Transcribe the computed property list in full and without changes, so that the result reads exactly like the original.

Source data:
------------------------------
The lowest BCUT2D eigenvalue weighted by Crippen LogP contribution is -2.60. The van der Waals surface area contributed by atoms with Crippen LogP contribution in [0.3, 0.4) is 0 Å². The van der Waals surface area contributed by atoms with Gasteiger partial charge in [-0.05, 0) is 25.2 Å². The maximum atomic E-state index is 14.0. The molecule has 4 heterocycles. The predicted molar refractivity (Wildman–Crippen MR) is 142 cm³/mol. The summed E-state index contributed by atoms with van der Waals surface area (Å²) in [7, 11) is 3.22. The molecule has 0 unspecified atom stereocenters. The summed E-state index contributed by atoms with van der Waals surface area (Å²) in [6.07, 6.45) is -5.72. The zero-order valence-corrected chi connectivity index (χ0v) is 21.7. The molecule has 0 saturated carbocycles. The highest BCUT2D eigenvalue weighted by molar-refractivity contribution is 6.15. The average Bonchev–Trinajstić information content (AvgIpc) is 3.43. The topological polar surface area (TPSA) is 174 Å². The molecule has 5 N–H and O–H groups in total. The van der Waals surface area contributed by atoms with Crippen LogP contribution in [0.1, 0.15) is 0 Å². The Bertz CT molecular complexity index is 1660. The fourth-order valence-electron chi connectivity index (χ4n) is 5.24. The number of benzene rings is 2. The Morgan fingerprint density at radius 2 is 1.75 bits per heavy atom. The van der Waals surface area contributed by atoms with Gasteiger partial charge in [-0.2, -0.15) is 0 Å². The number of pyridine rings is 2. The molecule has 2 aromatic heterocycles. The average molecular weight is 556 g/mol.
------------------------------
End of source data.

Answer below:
The lowest BCUT2D eigenvalue weighted by Crippen LogP contribution is -2.60. The van der Waals surface area contributed by atoms with Crippen LogP contribution in [0.3, 0.4) is 0 Å². The van der Waals surface area contributed by atoms with Gasteiger partial charge in [-0.05, 0) is 25.2 Å². The maximum atomic E-state index is 14.0. The molecule has 4 heterocycles. The predicted molar refractivity (Wildman–Crippen MR) is 142 cm³/mol. The summed E-state index contributed by atoms with van der Waals surface area (Å²) in [7, 11) is 3.22. The molecule has 0 unspecified atom stereocenters. The summed E-state index contributed by atoms with van der Waals surface area (Å²) in [6.07, 6.45) is -5.72. The zero-order valence-corrected chi connectivity index (χ0v) is 21.7. The molecule has 0 saturated carbocycles. The highest BCUT2D eigenvalue weighted by molar-refractivity contribution is 6.15. The average Bonchev–Trinajstić information content (AvgIpc) is 3.43. The topological polar surface area (TPSA) is 174 Å². The molecule has 5 N–H and O–H groups in total. The van der Waals surface area contributed by atoms with Crippen LogP contribution in [0.1, 0.15) is 0 Å². The Bertz CT molecular complexity index is 1660. The fourth-order valence-electron chi connectivity index (χ4n) is 5.24. The number of benzene rings is 2. The Morgan fingerprint density at radius 2 is 1.75 bits per heavy atom. The van der Waals surface area contributed by atoms with Gasteiger partial charge in [-0.2, -0.15) is 0 Å². The number of pyridine rings is 2. The molecule has 2 aromatic heterocycles. The average molecular weight is 556 g/mol.